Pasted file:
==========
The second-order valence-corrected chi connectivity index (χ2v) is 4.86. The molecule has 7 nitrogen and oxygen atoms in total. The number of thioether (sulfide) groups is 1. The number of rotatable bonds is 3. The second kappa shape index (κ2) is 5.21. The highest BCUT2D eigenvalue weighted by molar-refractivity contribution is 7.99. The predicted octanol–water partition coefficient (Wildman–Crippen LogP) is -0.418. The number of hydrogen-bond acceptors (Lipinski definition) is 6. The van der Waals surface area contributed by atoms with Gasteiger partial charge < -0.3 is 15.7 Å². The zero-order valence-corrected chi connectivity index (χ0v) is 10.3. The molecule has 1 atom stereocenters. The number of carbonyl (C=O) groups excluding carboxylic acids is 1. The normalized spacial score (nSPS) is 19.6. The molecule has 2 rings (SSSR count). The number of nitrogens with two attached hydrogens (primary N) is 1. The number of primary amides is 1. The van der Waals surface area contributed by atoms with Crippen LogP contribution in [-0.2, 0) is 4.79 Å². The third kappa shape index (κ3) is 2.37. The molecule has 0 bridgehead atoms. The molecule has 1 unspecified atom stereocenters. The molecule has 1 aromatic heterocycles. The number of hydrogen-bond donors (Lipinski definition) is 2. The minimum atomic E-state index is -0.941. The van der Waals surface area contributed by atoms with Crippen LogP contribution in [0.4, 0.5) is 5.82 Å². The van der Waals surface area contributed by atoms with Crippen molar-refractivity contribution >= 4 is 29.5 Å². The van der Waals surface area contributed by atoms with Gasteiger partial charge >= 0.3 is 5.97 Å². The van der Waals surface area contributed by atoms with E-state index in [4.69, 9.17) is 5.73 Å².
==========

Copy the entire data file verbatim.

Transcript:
The second-order valence-corrected chi connectivity index (χ2v) is 4.86. The molecule has 7 nitrogen and oxygen atoms in total. The number of thioether (sulfide) groups is 1. The number of rotatable bonds is 3. The second kappa shape index (κ2) is 5.21. The highest BCUT2D eigenvalue weighted by molar-refractivity contribution is 7.99. The predicted octanol–water partition coefficient (Wildman–Crippen LogP) is -0.418. The number of hydrogen-bond acceptors (Lipinski definition) is 6. The van der Waals surface area contributed by atoms with Gasteiger partial charge < -0.3 is 15.7 Å². The zero-order valence-corrected chi connectivity index (χ0v) is 10.3. The molecule has 1 atom stereocenters. The number of carbonyl (C=O) groups excluding carboxylic acids is 1. The normalized spacial score (nSPS) is 19.6. The molecule has 2 rings (SSSR count). The number of nitrogens with two attached hydrogens (primary N) is 1. The number of primary amides is 1. The van der Waals surface area contributed by atoms with Crippen LogP contribution in [-0.2, 0) is 4.79 Å². The third kappa shape index (κ3) is 2.37. The molecule has 0 bridgehead atoms. The molecule has 1 unspecified atom stereocenters. The molecule has 1 aromatic heterocycles. The number of hydrogen-bond donors (Lipinski definition) is 2. The minimum atomic E-state index is -0.941. The van der Waals surface area contributed by atoms with Crippen LogP contribution in [0.4, 0.5) is 5.82 Å². The van der Waals surface area contributed by atoms with Crippen molar-refractivity contribution >= 4 is 29.5 Å². The van der Waals surface area contributed by atoms with Gasteiger partial charge >= 0.3 is 5.97 Å². The van der Waals surface area contributed by atoms with E-state index in [4.69, 9.17) is 5.73 Å².